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The Artist Grows Old 21.05.13 photo by Ivor Houlker

performed for “This Is Where I Am”, curated by Poppy Jackson and Josephine Were, ]performance space[, London, 21st May 2013.

Last year, for a while, I started to feel old. I read a book by Philip Sohm, “The Artist Grows Old: The Aging Of Art And Artists In Italy, 1500-1800”. I wrote my name on the inside cover and added my age beneath it, and only after several days crossed out 35 and revised it down to 34 when I realised that I had myself down for older than I really was. It was only a couple of months before turning 30 that I really felt like a full adult, but at 34 I felt almost ancient. And I had a little bit of an artistic crisis, I started to think: I have been making art for a while now, I have got quite good at it, but I remain as obscure and unknown as ever. This started to bother me a bit. One evening I wrote a gloomy joke about my limbo - “SOMETIMES I FEEL LIKE THAT TREE FALLING IN THE FOREST”. I started to compose further slogans in the same vein - “WHEN THE VALUE OF MY ARTWORKS AS ARTWORKS EXCEEDS THEIR SCRAP VALUE, WE'LL CALL THAT PROGRESS”, “IF ALL ELSE FAILS, I CAN ALWAYS BE AN OUTSIDER ARTIST”, “THE GREAT UNKNOWN” - with the idea of perhaps collecting them all in a book, to be entitled “ARTISTIC CRISIS”. I never made the book (the project seemed possibly unhealthy), and of course I soon pulled free of my pessimistic state. When I really did turn 35, in October, I felt positively young again, I felt girlish! And come New Year's Eve I still felt the same way and made a book about that, with diagrams, “FEELING GIRLISH”. But thinking back to that other book that I never did make, I continued to feel an affection for the project and wanted to realise it in some way. So I decided to remake the unmade book as a performance. I'm not quite sure if the performance was intended as an exorcism or as an apotheosis. Probably both.

“This Is Where I Am” was an event with eleven separate, simultaneous performances, in and around ]performance space[, with a set duration of 90 minutes. Mine was one of the six indoor performances, the other five being around the edges of the room and mine in the middle.

To begin with, a neat arrangement of materials: till roll, plastic bowl, pens, scissors, “The Artist Grows Old” book, stone, ribbons (3x turquoise, 2x green), jar of sequins, jars of glitter (gold, silver, blue), bottle of beer, glass tumbler, bottle opener, fringe squawker (gold), table skirt (silver), towel, white cloth, box of bath salts (narcissus), packet of bath salts (lime), expensive talc (English fern), cheap talc (baby powder), packet of charcoal, Fortnum & Mason carrier bag filled with seaweed. All these things looked very beautiful placed on the floor in the middle of the room!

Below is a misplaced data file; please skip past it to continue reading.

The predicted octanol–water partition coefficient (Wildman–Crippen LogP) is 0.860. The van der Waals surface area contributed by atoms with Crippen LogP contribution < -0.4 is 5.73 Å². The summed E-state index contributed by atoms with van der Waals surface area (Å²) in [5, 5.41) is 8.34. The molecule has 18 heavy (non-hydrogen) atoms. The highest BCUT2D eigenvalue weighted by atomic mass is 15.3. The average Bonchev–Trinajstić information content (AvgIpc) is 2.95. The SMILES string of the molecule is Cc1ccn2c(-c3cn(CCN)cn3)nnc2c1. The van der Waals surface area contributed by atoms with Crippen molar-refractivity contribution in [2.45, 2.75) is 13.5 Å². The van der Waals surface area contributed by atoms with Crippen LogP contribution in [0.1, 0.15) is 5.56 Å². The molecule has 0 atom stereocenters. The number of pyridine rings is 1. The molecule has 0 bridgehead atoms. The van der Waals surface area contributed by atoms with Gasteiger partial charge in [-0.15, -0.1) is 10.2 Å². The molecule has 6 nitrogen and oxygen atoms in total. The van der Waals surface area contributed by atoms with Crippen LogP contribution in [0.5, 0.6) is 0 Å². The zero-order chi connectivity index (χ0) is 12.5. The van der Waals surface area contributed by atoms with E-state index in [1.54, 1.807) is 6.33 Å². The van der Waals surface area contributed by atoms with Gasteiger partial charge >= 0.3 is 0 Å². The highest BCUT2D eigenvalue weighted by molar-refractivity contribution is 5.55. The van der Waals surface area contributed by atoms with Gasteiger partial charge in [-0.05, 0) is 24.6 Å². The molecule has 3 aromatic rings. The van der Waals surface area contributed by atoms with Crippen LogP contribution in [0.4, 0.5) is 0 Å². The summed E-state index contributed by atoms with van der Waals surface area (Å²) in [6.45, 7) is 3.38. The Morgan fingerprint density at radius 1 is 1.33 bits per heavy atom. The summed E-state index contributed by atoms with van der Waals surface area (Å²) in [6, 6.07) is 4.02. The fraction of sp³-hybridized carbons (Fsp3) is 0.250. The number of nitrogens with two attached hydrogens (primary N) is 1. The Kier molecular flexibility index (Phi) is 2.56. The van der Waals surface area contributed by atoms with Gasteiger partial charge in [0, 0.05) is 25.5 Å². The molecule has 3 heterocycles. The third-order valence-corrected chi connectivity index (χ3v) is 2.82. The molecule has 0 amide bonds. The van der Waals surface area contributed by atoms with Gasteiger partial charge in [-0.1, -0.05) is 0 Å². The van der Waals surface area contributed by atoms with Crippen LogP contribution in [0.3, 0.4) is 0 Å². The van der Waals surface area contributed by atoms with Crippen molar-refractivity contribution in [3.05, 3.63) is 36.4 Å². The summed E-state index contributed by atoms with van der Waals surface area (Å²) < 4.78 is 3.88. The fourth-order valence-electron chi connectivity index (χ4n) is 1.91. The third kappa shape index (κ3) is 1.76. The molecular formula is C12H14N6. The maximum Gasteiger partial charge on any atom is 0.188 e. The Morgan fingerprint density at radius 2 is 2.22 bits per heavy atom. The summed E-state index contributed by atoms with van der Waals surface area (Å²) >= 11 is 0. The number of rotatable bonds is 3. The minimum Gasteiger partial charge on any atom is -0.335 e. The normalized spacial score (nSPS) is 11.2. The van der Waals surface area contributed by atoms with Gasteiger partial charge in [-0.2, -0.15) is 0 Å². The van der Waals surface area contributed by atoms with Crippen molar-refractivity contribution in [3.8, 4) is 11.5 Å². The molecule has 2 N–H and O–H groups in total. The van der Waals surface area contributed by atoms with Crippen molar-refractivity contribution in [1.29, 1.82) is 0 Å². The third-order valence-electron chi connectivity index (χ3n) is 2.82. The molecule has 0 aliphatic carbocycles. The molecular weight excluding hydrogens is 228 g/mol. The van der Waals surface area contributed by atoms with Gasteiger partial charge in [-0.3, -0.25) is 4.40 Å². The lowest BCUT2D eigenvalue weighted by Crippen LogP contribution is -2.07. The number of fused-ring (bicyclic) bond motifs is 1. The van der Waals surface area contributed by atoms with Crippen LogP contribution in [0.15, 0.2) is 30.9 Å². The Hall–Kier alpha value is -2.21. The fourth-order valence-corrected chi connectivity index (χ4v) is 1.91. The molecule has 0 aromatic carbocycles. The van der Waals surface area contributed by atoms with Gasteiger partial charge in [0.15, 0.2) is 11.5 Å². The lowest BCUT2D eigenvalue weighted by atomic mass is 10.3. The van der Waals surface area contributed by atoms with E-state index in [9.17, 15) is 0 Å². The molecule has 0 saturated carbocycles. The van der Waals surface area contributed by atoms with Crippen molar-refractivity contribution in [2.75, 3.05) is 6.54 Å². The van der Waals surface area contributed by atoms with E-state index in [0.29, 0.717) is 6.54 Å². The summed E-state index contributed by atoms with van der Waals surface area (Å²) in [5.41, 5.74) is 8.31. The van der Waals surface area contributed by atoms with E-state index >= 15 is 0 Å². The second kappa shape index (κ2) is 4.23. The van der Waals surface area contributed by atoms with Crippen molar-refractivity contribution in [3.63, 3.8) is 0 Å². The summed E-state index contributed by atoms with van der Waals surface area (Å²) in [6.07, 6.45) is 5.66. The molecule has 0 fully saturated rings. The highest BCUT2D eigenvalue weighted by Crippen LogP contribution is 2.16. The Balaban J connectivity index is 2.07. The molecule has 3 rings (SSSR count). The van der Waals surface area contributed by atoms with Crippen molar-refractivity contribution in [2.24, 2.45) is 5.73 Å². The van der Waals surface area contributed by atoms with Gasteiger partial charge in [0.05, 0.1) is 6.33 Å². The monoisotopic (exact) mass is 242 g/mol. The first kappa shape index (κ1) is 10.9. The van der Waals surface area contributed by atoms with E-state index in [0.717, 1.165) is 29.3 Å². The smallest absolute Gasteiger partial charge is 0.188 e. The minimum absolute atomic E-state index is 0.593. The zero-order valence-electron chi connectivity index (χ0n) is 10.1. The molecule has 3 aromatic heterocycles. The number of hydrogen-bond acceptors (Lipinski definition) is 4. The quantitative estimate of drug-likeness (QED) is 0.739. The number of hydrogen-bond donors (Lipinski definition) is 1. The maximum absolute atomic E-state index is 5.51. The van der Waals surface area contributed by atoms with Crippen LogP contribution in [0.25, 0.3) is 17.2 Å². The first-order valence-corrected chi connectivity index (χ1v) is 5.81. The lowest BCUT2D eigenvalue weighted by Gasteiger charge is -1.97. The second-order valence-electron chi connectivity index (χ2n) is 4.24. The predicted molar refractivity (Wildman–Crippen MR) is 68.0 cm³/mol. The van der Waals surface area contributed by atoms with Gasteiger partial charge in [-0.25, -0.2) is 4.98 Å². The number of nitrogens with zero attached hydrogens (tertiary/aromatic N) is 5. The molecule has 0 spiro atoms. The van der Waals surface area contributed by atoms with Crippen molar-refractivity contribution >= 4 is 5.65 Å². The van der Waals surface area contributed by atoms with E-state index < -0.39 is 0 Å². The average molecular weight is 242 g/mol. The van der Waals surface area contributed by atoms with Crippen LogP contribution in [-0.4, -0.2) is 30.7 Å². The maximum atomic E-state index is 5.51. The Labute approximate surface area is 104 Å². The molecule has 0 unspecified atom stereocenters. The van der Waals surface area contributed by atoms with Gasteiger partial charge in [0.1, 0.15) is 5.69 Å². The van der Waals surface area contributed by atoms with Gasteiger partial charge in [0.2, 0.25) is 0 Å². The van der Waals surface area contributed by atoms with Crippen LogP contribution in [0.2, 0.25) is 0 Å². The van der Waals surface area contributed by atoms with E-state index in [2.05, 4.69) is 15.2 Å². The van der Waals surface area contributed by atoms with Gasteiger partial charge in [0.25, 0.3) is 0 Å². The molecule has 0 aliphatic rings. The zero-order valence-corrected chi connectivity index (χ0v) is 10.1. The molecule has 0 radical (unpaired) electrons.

I first of all made paper scrolls of the four slogans mentioned above. I had the upturned plastic bowl on top of the Philip Sohm book to rest on, which looked very nice. That done, I took the bowl over to the sink and brought it back full of water. I took out the dry pieces of seaweed, rehydrated them in the water, and laid them out on the towel. Then I cut the emptied bag into ribbon-like strips. I enfolded the charcoal in the white cloth and crushed it with the stone, tipped the black dust into the bowl of water, and stirred it together with the fringe squawker. I also mixed in the lime-scented bath salts. I took the table skirt and chopped it with the scissors into separate silver strands. I unspooled the green and turquoise ribbons, pulling them gently out from the inside with my fingertips.

I opened up the book and squeezed onto a double-page the entire tub of baby powder, and on top of that I emptied out the sequins and the silver and blue glitter – quite a mound of stuff on the open book. Then I made a pause, I opened the bottle of beer and poured myself out a glass. I had thought, why not for once rather than turning it black and pouring it over myself, try just drinking a little beer in a normal fashion in the middle of a performance? And I would take the opportunity to pause and take stock of how the performance was going. So I did that, and then I went outside to collect the branches I had stowed there beforehand, and brought them in.

I now arranged the branches into a pyre and set about dressing the pyre. I draped the seaweed, the ribbons, the table skirt ribbons, and the F&M bag ribbons over the branches. Then I took the book and blew the sequins, the glitter, and the baby powder from it to cascade in clouds over the pyre. Then I scattered over the narcissus-scented bath salts (subtle reference: the second chapter of “The Artist Grows Old” is entitled “Narcissus Grows Old”). Next I draped the four scrolls over the pyre, and then I threw clouds of the expensive talc over it, and finally I threw on the gold glitter.

I stood the book up beside the pyre, and placed the bowl of blackened water beside the book. Then I removed my t-shirt and crawled beneath the pyre. I lay face down, reached forwards for the bowl, and tipped the black water through the pyre and onto the back of my neck. I turned over onto my back and remained lying beneath the wet pyre, holding my position until the 90 minutes were up. I tried to watch the other performances, but couldn't see a lot from under there. Because I had gone through the opening stages nice and slowly, I didn't have to lie there too long – maybe half an hour or so. And just as I was beginning to feel cold, the shutter doors were winched up to signal the end of the allotted time. I stood up and took an armful of branches and carried them outside into the yard where some people were starting a bonfire, and I threw the branches onto the fire and I threw the scrolls on too.

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